We climbed in the truck again and went to our friends, Joe and Calvin’s house to see about getting rid of some of the fish. Sure enough, when we explained what we were doing, they took as much as they thought they could and got some of their neighbors to do the same. We managed to empty both of the tubs before we left, and some more of the neighbors said they’d take some if we had any more. We made three more trips back there and gave away six more tubs of catfish.
Finally we went back and got the tubs full one more time and took them home to our house. Then of course we had to clean them all. It took us till late that night to get it all done because nobody wanted to help, so it was just James and me. What a job! By the time we were finished, neither of us wanted to clean another catfish for a long, long time.
We went back to the catfish hole the next day to see if we had done any good for the fish that were still there.
We couldn’t see any fish crowding together this time, so we figured they might be alright now.
All together we had taken ten of those big old tubs full of fish from that little hole of water and we thought it would dry up completely, but it never did. When the rains came again, that replenished the water and that little hole was once more what it always had been, The Catfish Hole.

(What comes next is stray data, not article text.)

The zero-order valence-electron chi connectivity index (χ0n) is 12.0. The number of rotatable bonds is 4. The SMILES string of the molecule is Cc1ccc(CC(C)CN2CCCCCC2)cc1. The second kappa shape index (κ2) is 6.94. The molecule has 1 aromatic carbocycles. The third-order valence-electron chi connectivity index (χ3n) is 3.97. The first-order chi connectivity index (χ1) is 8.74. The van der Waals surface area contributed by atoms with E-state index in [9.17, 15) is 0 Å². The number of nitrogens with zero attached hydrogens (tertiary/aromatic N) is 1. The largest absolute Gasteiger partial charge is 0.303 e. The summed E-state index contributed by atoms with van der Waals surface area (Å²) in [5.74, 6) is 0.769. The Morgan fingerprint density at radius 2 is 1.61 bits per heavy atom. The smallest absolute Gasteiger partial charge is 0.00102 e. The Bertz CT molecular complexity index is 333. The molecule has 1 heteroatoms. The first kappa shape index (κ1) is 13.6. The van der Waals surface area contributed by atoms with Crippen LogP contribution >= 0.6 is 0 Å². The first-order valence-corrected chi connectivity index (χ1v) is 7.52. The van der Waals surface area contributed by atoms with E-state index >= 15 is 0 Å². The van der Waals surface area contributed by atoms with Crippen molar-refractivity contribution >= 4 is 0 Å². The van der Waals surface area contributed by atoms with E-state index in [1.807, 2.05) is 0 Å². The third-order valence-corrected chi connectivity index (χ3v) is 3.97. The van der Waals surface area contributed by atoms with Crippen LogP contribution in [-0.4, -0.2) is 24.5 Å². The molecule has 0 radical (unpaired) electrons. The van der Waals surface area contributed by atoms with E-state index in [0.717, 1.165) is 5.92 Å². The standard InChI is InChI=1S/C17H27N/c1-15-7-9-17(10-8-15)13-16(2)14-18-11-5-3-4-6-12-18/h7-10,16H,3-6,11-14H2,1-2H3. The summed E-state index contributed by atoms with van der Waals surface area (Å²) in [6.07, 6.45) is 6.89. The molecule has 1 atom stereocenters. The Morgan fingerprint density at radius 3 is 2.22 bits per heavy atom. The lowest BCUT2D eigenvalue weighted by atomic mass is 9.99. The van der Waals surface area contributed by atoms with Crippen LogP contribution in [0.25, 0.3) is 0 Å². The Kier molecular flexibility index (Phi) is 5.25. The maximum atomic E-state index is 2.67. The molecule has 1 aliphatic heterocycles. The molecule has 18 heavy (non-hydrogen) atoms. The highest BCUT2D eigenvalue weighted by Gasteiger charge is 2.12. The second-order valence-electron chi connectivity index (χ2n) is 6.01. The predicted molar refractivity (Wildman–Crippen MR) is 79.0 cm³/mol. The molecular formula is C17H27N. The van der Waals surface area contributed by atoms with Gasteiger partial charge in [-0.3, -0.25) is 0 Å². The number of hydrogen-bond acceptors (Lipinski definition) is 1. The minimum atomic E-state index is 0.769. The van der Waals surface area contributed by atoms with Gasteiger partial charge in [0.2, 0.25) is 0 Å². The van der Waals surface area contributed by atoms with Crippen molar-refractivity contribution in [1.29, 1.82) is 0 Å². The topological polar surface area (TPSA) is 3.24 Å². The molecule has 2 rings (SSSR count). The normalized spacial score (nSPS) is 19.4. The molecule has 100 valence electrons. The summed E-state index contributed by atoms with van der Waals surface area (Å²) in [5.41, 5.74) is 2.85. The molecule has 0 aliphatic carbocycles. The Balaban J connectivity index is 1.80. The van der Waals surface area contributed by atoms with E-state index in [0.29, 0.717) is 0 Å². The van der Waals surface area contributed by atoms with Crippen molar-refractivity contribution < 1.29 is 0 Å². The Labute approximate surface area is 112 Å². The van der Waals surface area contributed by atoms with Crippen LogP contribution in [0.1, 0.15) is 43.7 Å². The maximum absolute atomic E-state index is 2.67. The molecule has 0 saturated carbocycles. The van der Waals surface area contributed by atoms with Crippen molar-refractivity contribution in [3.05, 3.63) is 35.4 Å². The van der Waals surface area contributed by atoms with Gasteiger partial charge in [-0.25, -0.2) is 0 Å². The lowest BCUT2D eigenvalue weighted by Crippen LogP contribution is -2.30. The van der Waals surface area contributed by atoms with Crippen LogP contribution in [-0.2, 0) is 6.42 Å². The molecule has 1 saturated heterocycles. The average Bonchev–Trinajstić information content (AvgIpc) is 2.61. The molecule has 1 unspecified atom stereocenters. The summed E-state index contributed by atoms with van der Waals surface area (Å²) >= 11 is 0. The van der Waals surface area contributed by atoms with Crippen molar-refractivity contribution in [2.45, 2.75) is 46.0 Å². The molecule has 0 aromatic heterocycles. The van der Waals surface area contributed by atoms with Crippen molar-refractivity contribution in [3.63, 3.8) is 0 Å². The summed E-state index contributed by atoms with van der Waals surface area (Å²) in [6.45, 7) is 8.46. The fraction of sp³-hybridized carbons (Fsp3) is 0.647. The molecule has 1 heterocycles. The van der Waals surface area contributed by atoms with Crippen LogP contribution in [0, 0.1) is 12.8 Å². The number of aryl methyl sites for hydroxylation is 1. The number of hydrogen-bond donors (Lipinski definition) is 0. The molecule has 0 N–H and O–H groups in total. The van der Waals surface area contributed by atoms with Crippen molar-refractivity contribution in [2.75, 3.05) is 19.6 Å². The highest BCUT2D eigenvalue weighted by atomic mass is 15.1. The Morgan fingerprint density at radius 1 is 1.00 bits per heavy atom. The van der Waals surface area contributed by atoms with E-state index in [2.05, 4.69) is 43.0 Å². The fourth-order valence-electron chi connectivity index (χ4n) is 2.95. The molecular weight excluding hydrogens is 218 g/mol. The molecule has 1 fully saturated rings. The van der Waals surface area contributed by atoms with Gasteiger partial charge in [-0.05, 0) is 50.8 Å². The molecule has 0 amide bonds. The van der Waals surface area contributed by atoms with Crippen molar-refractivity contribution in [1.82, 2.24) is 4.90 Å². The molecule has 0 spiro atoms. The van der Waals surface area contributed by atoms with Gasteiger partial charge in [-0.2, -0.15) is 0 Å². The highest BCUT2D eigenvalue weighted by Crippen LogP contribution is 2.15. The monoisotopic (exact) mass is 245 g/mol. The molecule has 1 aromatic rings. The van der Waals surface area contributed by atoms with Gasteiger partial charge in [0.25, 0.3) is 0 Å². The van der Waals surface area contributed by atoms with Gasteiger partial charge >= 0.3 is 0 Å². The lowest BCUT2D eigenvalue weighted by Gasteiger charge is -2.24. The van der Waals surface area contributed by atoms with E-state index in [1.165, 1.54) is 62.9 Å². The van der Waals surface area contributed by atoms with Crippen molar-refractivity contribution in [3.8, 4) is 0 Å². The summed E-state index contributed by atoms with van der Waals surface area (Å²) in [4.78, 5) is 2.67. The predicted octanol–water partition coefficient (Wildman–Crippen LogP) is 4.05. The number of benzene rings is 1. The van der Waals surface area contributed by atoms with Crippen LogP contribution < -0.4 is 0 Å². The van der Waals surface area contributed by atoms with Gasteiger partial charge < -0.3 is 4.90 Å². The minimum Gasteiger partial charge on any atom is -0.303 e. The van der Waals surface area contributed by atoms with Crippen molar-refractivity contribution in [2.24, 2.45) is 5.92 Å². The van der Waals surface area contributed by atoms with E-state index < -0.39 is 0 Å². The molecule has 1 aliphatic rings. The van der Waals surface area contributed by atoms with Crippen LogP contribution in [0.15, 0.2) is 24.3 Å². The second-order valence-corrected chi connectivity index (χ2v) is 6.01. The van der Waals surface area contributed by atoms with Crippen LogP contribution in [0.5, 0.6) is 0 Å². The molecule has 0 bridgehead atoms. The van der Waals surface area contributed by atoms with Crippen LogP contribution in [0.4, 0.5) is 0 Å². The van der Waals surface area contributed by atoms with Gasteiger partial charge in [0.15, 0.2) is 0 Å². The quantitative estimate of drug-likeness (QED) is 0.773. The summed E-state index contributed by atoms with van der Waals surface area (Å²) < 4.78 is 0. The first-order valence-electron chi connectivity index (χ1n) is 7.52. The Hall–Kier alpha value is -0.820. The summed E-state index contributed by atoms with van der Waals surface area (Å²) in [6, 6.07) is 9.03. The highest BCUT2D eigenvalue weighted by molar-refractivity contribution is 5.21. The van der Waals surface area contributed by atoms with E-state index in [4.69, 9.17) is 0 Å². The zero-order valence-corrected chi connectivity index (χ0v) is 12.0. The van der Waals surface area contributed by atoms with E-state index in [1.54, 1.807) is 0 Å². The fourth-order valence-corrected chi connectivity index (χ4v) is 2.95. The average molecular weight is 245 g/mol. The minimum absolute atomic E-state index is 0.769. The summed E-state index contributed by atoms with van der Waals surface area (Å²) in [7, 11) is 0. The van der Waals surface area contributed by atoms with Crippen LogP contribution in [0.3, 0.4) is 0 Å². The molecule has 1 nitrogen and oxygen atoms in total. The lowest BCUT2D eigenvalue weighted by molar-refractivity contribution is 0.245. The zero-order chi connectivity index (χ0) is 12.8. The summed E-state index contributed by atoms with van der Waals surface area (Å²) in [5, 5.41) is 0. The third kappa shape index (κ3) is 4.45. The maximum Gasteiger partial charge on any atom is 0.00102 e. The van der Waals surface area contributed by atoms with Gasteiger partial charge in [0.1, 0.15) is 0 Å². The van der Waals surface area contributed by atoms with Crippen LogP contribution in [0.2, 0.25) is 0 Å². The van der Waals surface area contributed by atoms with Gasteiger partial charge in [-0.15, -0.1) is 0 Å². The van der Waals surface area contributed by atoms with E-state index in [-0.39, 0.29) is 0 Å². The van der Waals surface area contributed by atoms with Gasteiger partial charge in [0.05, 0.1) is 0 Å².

None of us went cat fishing for quite a while after that though, we had enough catfish to last us a good long time.
The last time I saw the catfish hole was about ten years later and it looked about the same as it always had except for that one really dry summer.
Monday, March 2, 2015
Like most people, I don’t usually remember the exact dates nor my precise age for most of the memories from my earlier years, or even later ones for that matter. Most of them I don’t remember in any chronological order that I can actually describe. They are just old memories from years gone by, plain and simple.
I find that when I try too hard to assign dates and times, sometimes even exact places or people’s names, it often tends to cloud the memory and detract from my ability to tell the story the way I would like to present it. So rather than fuss over dates and times thus making a memory more difficult to write about, I just don’t bother with dates and times unless they are extremely relevant to the story at hand.
I have finally learned that a memory needs no date of birth. A memory needs no year of manufacture. Time does not matter to a memory, a fifty year old memory can be as fresh in the mind as if it happened only yesterday. A day old memory can seem as if it has been there fifty years or more.